PONY League vs. Other Leagues
A lot of parents think that youth baseball is just youth baseball, but that’s not necessarily the case. First and foremost, all youth baseball organizations believe in the same, overall principle: we all want the kids to have fun while learning the game of baseball. Beyond that, you may want to consider the differences between PONY youth baseball and Little League baseball.
Age Bracket Differences
PONY baseball uses a two-year age bracket system so there is rarely a significant age difference between the players in each division. Little League often ends up with players in the same division who are three years apart. While in Little League, you will frequently see some of the more-talented 10-year-olds get brought up to play against the 11- and 12-year-olds. This can lead to a 10-year-old being overmatched which can also result in lost confidence in that younger player. Beyond that, the younger players often find it difficult to associate with the older players, making it tough to build team chemistry, let alone friendships. The significant age difference can also lead to the younger, smaller players spending more time on the bench instead of playing the game. With the 2-year age brackets of PONY baseball, the players are typically more-evenly matched throughout their days playing youth baseball. This can lead to longer-lasting confidence, better friendships and a better baseball experience for the kids and parents alike.
PONY Baseball’s Divisions are as Follows:
- Shetland (ages 6U)
- Pinto (ages 8U)
- Mustang (ages 10U)
- Bronco (ages 12U)
- Pony (ages 14U)
- Pony (ages 16U)
Scaled Baseball Diamonds
PONY baseball changes the distance between the bases as well as the distance between the pitcher’s mound and home plate as the players’ size and skill level increase over time. This is designed to keep the field at a relative scale to what we see on TV in the Major Leagues. As the kids get older, bigger, faster and stronger, the field size changes in order to accommodate the kids. By contrast, Little League fields stay at the same size throughout a child’s experience, all the way up through 12 years old.
Standard Base and Pitching Distance for PONY Youth Baseball:
- 50 ft bases and 38 ft Machine Pitch for Shetland (6)
- 60 ft bases and 40 ft pitching for Pinto (8)
- 60 ft bases and 46 ft pitching for Mustang (10)
- 70 ft bases and 50 ft pitching for Bronco (12)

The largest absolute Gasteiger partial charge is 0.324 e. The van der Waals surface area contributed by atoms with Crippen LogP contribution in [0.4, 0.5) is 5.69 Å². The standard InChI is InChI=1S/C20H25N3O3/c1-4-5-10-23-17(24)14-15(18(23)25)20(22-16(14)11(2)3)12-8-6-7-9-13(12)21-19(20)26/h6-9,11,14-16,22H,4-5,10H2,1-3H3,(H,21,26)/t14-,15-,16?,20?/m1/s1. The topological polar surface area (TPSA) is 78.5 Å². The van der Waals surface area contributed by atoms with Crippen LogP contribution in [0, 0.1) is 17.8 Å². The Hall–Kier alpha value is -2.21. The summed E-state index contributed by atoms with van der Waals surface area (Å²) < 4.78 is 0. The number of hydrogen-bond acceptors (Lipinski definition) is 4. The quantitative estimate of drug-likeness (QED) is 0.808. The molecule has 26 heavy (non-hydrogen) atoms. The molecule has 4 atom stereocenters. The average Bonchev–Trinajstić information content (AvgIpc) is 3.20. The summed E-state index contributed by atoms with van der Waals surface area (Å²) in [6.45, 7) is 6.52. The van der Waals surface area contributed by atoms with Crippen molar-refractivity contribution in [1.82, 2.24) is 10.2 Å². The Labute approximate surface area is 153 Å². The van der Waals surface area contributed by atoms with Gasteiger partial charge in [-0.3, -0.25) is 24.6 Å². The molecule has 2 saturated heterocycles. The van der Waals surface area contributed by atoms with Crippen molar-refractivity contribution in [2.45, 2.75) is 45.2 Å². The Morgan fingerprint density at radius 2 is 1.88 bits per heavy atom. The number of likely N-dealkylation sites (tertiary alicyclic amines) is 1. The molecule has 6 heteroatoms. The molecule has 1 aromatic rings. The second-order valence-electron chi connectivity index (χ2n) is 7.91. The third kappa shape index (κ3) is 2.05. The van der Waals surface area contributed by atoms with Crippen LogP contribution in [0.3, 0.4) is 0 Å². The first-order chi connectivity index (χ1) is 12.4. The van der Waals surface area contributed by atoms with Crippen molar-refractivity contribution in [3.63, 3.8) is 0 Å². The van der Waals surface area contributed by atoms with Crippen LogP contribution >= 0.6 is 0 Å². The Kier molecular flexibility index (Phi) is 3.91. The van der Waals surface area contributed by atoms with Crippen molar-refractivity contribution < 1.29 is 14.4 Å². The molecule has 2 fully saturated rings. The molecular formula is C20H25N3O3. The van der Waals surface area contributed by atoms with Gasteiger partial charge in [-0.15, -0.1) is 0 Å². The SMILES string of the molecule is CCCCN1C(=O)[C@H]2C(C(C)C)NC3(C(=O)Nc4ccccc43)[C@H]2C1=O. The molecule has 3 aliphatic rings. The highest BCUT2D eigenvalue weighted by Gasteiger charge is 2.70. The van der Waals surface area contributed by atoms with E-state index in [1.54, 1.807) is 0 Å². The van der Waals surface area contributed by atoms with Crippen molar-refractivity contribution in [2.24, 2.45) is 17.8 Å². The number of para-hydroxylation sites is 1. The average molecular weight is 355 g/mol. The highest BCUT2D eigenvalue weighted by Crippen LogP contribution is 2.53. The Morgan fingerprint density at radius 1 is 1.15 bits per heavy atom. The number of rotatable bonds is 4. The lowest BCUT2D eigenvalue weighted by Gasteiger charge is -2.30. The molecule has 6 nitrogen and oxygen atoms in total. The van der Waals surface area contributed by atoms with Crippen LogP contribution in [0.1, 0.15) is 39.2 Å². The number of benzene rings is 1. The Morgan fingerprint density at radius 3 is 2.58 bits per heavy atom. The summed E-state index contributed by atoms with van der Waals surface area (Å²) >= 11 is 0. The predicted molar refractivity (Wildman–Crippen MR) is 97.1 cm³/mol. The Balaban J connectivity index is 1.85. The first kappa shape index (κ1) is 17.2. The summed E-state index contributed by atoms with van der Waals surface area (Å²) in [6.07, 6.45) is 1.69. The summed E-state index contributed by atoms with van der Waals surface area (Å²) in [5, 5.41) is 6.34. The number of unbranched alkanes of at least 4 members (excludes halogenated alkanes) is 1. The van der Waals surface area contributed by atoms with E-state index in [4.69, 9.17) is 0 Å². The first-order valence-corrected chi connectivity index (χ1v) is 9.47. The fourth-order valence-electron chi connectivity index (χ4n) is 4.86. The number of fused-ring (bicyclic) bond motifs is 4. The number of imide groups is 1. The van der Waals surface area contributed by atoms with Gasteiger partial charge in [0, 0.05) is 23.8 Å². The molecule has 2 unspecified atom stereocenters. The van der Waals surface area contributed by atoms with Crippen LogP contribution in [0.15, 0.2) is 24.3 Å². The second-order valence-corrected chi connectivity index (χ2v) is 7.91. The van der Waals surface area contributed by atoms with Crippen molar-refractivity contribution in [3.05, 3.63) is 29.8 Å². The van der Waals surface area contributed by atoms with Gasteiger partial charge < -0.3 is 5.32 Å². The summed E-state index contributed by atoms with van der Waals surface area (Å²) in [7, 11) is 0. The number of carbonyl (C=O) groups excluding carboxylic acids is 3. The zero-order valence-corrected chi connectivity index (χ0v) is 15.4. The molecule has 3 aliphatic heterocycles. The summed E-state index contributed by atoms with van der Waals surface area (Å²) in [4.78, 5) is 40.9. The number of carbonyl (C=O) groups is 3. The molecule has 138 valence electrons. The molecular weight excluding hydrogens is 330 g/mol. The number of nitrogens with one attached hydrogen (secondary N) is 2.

- 80 ft bases and 54 ft pitching for Pony (14)
- 90 ft bases and 60 ft pitching for Colt (16)
These base dimensions are the result of extensive testing and experimentation to determine the size on which players of each age group can properly play the game of baseball. Pitching distance is also scaled to the ability of the player and in proportion to the size of the diamond. The scaled diamonds allow the players to make the plays made by major leaguers. Home runs become a possibility, outfielders can play in a position proportionate to that played by a major leaguer, double plays, squeeze plays and various strategies and tactics, difficult for adults and nearly impossible for youngsters on a full size diamond, become a real possibility rather than an impossibility.
The significance of the different divisions isn’t just the size of the field. Because such careful consideration is given to the field size and the distance between the bases and the mound an home plate, PONY baseball is able to allow kids in the Mustang division and above (9+ years old) to take real leads off the base just like they see on TV in major league games. Likewise, we are able to teach pitchers at a much younger age how to make a proper pick-off move to a base. This adds a more advanced element to the game that Little League does not offer. Also, for kids in youth baseball who want to play at a higher level (high school, college and beyond), this gives them an extra three years to prepare and learn how to read a pitcher’s movements in order to steal bases. At the same time, it also teaches pitchers to pitch from the stretch when necessary to hold runners on base. Because of the scale of the field, PONY’s rules are able to advance the knowledge and “baseball IQ” of the players in every game.